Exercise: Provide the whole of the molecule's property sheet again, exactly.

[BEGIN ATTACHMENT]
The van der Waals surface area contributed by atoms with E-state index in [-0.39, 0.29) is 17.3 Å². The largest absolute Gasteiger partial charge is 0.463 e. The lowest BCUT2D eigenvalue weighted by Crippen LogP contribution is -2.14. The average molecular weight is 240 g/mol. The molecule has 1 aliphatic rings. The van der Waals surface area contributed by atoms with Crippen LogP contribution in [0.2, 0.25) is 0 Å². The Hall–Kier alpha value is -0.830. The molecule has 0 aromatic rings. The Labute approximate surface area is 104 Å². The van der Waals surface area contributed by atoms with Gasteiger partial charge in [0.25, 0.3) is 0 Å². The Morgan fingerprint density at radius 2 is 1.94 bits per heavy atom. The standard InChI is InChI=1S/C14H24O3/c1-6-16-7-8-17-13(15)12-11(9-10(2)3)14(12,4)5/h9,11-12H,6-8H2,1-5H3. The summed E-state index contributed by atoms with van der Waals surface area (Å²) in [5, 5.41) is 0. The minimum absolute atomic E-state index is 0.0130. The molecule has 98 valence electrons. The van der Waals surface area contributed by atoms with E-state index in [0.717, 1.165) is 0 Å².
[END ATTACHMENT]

The van der Waals surface area contributed by atoms with E-state index in [-0.39, 0.29) is 17.3 Å². The largest absolute Gasteiger partial charge is 0.463 e. The lowest BCUT2D eigenvalue weighted by Crippen LogP contribution is -2.14. The average molecular weight is 240 g/mol. The molecule has 1 aliphatic rings. The van der Waals surface area contributed by atoms with Crippen LogP contribution in [0.2, 0.25) is 0 Å². The Hall–Kier alpha value is -0.830. The molecule has 0 aromatic rings. The Labute approximate surface area is 104 Å². The van der Waals surface area contributed by atoms with Gasteiger partial charge in [0.25, 0.3) is 0 Å². The Morgan fingerprint density at radius 2 is 1.94 bits per heavy atom. The standard InChI is InChI=1S/C14H24O3/c1-6-16-7-8-17-13(15)12-11(9-10(2)3)14(12,4)5/h9,11-12H,6-8H2,1-5H3. The summed E-state index contributed by atoms with van der Waals surface area (Å²) in [5, 5.41) is 0. The minimum absolute atomic E-state index is 0.0130. The molecule has 98 valence electrons. The van der Waals surface area contributed by atoms with E-state index in [0.717, 1.165) is 0 Å².